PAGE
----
hmit'd to amontal picture of four
sil.er dollars, w hich is about all
Try eye -an take in at one glance,
it. and see.
It's a little more comprehensible to
learn that our average wealth per
capitals Sl.IK.". We can't frm a
definite idea of that, either, but most
of us know perfectly well that it's
more than we've not.
The intelligible fart, however, about
these figures, is that they represent an
enormous increase in the wealth of
the American people-. The proportion
means something, if the totals do not.
The national wealth has more than
doubhd in twelve years. It increased
more from 1 000 to 1912 than It had
done in the previous twenty years.
of course, the population was in
creasing, too. thus limiting the in
crease per capita, but the wealth ln
creased still faster. In IS SO we own
ed, on an average, $S70 worth of
property ajbce. In 1900 wo owned
$1.D." apiece. That was an increase
of ?.Z per cent in twenty years. In
the next twelve years the gain was 70
per cent. That is, since the new
century began, we've been getting rich
three times as fast.
.Mom-: loyal cinj;s.
All over the country there has been
a remarkable rush for naturalization
papers lately. It began with the sink
ing of the Lusitania. The heaviest
demand was naturally in the most
populous c.Miter New York city. The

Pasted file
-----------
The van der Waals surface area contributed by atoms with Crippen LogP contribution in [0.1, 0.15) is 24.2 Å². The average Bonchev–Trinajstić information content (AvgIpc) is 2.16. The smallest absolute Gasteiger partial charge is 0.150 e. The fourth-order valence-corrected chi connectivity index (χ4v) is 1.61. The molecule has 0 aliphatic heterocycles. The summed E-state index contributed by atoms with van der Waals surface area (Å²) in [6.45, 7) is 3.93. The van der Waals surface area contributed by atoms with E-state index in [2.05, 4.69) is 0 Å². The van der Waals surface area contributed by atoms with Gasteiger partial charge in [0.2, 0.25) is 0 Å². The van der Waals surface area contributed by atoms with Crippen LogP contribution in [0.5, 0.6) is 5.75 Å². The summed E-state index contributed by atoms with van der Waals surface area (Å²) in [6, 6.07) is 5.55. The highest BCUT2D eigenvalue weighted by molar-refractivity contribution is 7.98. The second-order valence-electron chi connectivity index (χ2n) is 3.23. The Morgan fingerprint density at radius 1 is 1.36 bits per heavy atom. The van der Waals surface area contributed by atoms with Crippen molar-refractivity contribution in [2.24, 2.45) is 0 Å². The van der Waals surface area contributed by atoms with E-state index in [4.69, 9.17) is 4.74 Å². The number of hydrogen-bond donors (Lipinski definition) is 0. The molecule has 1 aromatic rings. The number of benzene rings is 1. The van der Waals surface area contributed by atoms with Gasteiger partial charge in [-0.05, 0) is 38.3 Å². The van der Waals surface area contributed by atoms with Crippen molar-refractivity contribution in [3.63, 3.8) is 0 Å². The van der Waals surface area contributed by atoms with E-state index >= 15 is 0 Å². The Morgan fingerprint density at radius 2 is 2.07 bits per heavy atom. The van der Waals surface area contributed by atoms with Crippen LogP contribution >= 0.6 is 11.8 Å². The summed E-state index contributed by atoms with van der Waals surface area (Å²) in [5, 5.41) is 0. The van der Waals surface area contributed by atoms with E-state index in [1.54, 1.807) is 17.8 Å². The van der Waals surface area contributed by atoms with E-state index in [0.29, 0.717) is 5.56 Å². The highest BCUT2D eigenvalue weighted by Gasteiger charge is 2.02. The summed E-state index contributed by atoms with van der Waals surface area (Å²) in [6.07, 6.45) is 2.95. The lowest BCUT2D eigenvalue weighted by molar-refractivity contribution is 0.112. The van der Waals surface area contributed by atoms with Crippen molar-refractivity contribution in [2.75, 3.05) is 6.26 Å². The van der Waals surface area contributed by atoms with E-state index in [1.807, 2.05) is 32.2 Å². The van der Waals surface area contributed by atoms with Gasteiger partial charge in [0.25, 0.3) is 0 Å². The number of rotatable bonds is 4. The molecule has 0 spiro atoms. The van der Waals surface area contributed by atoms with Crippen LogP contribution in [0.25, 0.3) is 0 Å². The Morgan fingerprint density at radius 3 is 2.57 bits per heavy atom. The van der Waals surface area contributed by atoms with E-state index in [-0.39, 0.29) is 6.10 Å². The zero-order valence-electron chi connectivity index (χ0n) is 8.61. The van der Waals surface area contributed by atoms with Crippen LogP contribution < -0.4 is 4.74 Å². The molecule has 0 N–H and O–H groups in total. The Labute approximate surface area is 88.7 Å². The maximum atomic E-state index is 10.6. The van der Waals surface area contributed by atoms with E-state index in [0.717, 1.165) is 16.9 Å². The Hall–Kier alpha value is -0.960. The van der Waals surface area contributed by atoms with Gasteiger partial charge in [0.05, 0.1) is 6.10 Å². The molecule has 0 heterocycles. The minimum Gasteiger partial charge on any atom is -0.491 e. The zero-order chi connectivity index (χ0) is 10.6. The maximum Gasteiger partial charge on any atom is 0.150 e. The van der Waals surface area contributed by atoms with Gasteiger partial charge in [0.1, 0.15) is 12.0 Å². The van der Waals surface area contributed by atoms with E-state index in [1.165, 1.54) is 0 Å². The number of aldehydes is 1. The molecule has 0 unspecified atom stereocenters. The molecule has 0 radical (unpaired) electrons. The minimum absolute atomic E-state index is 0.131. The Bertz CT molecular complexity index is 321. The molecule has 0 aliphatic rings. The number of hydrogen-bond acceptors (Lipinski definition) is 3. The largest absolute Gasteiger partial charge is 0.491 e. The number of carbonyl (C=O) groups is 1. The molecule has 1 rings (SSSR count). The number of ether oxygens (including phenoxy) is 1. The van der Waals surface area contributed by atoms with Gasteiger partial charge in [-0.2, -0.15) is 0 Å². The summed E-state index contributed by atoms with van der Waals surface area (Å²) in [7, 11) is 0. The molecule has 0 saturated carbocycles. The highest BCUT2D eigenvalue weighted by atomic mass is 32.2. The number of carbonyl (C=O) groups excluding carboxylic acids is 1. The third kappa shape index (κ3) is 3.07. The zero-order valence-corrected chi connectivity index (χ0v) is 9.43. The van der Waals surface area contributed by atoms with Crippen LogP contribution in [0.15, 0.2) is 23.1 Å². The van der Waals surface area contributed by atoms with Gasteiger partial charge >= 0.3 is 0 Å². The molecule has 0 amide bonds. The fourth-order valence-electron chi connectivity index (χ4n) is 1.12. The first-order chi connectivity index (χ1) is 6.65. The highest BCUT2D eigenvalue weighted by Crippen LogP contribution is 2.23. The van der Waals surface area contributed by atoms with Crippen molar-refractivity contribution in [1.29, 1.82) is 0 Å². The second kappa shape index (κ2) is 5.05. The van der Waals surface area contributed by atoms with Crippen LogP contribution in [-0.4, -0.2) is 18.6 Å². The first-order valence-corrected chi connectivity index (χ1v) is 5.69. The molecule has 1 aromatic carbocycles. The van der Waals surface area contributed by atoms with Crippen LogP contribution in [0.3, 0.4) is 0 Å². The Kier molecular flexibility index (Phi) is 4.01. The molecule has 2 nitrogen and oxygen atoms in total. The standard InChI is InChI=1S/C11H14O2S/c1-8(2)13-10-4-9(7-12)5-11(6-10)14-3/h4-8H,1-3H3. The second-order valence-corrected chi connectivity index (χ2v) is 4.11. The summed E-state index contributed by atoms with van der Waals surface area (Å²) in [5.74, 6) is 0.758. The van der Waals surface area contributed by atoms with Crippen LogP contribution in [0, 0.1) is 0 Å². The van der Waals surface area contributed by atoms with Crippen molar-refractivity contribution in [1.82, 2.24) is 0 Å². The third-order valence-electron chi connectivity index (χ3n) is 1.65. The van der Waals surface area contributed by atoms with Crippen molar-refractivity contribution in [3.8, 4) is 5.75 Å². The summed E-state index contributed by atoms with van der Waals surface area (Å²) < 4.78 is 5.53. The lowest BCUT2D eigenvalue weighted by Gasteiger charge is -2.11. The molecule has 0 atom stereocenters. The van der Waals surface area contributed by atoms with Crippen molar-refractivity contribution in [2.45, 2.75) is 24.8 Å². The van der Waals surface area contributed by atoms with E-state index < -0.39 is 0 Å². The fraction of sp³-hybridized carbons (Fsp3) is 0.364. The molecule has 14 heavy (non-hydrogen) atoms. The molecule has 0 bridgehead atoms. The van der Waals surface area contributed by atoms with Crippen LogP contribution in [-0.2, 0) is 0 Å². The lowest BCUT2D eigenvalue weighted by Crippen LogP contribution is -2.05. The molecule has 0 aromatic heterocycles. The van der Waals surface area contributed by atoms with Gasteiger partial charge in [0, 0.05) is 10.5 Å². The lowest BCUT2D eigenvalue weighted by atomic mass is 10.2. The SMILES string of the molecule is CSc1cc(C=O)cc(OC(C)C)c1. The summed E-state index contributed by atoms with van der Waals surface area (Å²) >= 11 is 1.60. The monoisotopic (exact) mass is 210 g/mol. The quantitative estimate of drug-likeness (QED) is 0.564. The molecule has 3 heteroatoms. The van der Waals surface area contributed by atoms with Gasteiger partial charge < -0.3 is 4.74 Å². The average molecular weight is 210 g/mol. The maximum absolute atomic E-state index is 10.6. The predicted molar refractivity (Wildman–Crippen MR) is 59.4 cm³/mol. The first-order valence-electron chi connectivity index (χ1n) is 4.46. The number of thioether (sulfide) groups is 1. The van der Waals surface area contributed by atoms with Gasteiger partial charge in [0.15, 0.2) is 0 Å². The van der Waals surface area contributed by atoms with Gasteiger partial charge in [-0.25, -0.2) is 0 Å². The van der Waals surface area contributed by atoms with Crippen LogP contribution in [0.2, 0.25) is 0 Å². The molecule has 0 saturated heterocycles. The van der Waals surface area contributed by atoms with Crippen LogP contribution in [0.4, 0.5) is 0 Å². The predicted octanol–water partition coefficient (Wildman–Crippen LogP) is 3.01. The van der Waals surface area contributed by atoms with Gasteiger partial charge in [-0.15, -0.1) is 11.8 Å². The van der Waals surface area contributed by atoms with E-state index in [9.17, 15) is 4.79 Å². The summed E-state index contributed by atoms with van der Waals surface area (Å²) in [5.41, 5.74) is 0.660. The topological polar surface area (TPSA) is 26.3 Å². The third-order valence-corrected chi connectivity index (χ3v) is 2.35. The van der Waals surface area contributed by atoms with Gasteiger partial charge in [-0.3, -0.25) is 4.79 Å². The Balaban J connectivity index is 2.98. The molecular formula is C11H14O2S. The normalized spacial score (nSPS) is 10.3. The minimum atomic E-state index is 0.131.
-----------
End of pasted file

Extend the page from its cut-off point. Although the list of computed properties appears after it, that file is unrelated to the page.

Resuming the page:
eourity clerk reported that 70 per
cent of those applying for their first
paper were Germans, and most of
the others were Austrians. "I've seen
nothing but Teutonic faces in my office
for two weeks," ho remarked. And
county clerks in many oth r commu
nities have told the same story.
It is another evidence of the fact
that the people of Teutonic origin in
this country, even those who hae ar
rived most recently and so have been
least influenced by American institu
tions, are Americans in spirit, and
prefer American citizenship to any
thing that the old world has to effer
them. They have come here to stay,
and at the first threat of trouble be
tween the old country and the new,
the late comers hasten to cast their
lot with us, just as their fellow Teu
tons of longer residence hasten to give
assurance of their sincere loyalty.
Here's a right hearty hand-clasp for
Hawkins Boykin of Johnson county,
N. C. A tenant, while plowing on his
farm, turned up $500 in 'gold coin,
supposed to have been buried years
Did Boykin claim it as the owner of
the land? No sir! He told the find
er, who needed it more, to keep it,
which though a little thing, perhaps,
is worth any jnan's hand-shake in our
Hobson discovers an "English con
spiracy" in the sinking of the Lusi